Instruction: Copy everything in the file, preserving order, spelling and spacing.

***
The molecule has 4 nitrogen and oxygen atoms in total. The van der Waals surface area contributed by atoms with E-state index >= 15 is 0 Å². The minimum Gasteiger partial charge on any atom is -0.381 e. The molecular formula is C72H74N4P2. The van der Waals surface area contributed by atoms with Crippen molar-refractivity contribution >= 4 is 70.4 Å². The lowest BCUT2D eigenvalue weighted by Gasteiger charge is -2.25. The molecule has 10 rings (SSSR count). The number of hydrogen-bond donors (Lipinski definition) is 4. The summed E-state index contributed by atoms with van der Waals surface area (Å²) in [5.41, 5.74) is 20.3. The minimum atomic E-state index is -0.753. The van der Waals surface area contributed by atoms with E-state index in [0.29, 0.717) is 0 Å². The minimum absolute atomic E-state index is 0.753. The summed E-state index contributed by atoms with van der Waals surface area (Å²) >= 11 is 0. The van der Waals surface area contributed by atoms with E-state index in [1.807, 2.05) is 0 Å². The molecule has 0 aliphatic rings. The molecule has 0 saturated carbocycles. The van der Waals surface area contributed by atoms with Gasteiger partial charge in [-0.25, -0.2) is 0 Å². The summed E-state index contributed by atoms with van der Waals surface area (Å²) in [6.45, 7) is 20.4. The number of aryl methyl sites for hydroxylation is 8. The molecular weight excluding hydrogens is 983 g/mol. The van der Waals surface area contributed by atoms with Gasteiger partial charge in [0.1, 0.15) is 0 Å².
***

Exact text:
The molecule has 4 nitrogen and oxygen atoms in total. The van der Waals surface area contributed by atoms with E-state index >= 15 is 0 Å². The minimum Gasteiger partial charge on any atom is -0.381 e. The molecular formula is C72H74N4P2. The van der Waals surface area contributed by atoms with Crippen molar-refractivity contribution >= 4 is 70.4 Å². The lowest BCUT2D eigenvalue weighted by Gasteiger charge is -2.25. The molecule has 10 rings (SSSR count). The number of hydrogen-bond donors (Lipinski definition) is 4. The summed E-state index contributed by atoms with van der Waals surface area (Å²) in [5.41, 5.74) is 20.3. The minimum atomic E-state index is -0.753. The van der Waals surface area contributed by atoms with E-state index in [0.29, 0.717) is 0 Å². The minimum absolute atomic E-state index is 0.753. The summed E-state index contributed by atoms with van der Waals surface area (Å²) >= 11 is 0. The van der Waals surface area contributed by atoms with E-state index in [1.807, 2.05) is 0 Å². The molecule has 0 aliphatic rings. The molecule has 0 saturated carbocycles. The van der Waals surface area contributed by atoms with Gasteiger partial charge in [-0.25, -0.2) is 0 Å². The summed E-state index contributed by atoms with van der Waals surface area (Å²) in [6.45, 7) is 20.4. The number of aryl methyl sites for hydroxylation is 8. The molecular weight excluding hydrogens is 983 g/mol. The van der Waals surface area contributed by atoms with Gasteiger partial charge in [0.1, 0.15) is 0 Å².